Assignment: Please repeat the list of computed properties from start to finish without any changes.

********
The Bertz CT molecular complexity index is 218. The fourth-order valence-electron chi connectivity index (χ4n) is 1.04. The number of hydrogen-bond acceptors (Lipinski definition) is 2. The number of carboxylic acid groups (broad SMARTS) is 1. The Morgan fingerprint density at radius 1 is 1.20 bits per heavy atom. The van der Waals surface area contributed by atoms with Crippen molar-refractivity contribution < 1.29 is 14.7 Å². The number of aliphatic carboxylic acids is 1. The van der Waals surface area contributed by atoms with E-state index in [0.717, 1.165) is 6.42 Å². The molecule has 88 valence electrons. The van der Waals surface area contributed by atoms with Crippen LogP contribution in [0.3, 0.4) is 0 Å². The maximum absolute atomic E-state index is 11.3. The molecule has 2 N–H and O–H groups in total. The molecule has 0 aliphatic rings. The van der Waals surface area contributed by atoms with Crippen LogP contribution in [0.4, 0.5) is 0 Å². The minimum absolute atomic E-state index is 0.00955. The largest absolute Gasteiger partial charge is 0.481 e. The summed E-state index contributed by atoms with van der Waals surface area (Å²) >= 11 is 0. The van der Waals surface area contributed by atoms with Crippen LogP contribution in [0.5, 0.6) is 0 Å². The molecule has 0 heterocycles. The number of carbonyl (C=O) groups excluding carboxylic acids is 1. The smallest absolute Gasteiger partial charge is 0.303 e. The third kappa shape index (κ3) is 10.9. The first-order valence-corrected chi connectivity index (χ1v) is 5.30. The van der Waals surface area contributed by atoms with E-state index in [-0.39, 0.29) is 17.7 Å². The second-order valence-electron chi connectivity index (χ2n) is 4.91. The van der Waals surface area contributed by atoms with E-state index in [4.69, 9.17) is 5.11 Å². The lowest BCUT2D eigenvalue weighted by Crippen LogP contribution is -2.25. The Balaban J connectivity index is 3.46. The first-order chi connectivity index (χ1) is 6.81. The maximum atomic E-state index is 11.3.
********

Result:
The Bertz CT molecular complexity index is 218. The fourth-order valence-electron chi connectivity index (χ4n) is 1.04. The number of hydrogen-bond acceptors (Lipinski definition) is 2. The number of carboxylic acid groups (broad SMARTS) is 1. The Morgan fingerprint density at radius 1 is 1.20 bits per heavy atom. The van der Waals surface area contributed by atoms with Crippen molar-refractivity contribution < 1.29 is 14.7 Å². The number of aliphatic carboxylic acids is 1. The van der Waals surface area contributed by atoms with E-state index in [0.717, 1.165) is 6.42 Å². The molecule has 88 valence electrons. The van der Waals surface area contributed by atoms with Crippen LogP contribution in [0.3, 0.4) is 0 Å². The maximum absolute atomic E-state index is 11.3. The molecule has 2 N–H and O–H groups in total. The molecule has 0 aliphatic rings. The van der Waals surface area contributed by atoms with Crippen LogP contribution in [0.4, 0.5) is 0 Å². The minimum absolute atomic E-state index is 0.00955. The largest absolute Gasteiger partial charge is 0.481 e. The summed E-state index contributed by atoms with van der Waals surface area (Å²) >= 11 is 0. The van der Waals surface area contributed by atoms with Crippen LogP contribution in [0.5, 0.6) is 0 Å². The molecule has 0 heterocycles. The number of carbonyl (C=O) groups excluding carboxylic acids is 1. The smallest absolute Gasteiger partial charge is 0.303 e. The third kappa shape index (κ3) is 10.9. The first-order valence-corrected chi connectivity index (χ1v) is 5.30. The van der Waals surface area contributed by atoms with E-state index in [-0.39, 0.29) is 17.7 Å². The second-order valence-electron chi connectivity index (χ2n) is 4.91. The van der Waals surface area contributed by atoms with E-state index in [4.69, 9.17) is 5.11 Å². The lowest BCUT2D eigenvalue weighted by Crippen LogP contribution is -2.25. The Balaban J connectivity index is 3.46. The first-order chi connectivity index (χ1) is 6.81. The maximum atomic E-state index is 11.3.